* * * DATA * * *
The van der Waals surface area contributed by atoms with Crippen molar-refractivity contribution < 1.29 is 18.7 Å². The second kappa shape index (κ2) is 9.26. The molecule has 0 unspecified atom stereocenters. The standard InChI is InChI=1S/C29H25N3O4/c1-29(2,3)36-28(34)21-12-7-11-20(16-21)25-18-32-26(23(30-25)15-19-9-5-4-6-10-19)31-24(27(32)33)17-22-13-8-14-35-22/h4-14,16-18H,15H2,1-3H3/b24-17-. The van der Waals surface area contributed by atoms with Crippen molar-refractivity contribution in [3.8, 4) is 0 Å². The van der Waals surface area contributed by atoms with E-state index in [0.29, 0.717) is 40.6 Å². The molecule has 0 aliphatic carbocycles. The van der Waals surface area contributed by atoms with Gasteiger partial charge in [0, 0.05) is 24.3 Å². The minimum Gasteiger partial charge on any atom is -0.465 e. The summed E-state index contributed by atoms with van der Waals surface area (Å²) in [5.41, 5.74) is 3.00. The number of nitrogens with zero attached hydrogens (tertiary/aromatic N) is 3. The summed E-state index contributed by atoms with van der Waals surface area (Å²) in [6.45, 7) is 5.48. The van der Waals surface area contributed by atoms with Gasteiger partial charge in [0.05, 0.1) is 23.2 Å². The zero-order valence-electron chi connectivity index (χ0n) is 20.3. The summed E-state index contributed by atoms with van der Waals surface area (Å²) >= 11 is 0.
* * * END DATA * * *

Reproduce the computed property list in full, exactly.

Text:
The van der Waals surface area contributed by atoms with Crippen molar-refractivity contribution < 1.29 is 18.7 Å². The second kappa shape index (κ2) is 9.26. The molecule has 0 unspecified atom stereocenters. The standard InChI is InChI=1S/C29H25N3O4/c1-29(2,3)36-28(34)21-12-7-11-20(16-21)25-18-32-26(23(30-25)15-19-9-5-4-6-10-19)31-24(27(32)33)17-22-13-8-14-35-22/h4-14,16-18H,15H2,1-3H3/b24-17-. The van der Waals surface area contributed by atoms with Crippen molar-refractivity contribution in [3.8, 4) is 0 Å². The van der Waals surface area contributed by atoms with E-state index in [0.29, 0.717) is 40.6 Å². The molecule has 0 aliphatic carbocycles. The van der Waals surface area contributed by atoms with Gasteiger partial charge in [0, 0.05) is 24.3 Å². The minimum Gasteiger partial charge on any atom is -0.465 e. The summed E-state index contributed by atoms with van der Waals surface area (Å²) in [5.41, 5.74) is 3.00. The number of nitrogens with zero attached hydrogens (tertiary/aromatic N) is 3. The summed E-state index contributed by atoms with van der Waals surface area (Å²) in [6.45, 7) is 5.48. The van der Waals surface area contributed by atoms with Gasteiger partial charge in [0.05, 0.1) is 23.2 Å². The zero-order valence-electron chi connectivity index (χ0n) is 20.3. The summed E-state index contributed by atoms with van der Waals surface area (Å²) >= 11 is 0.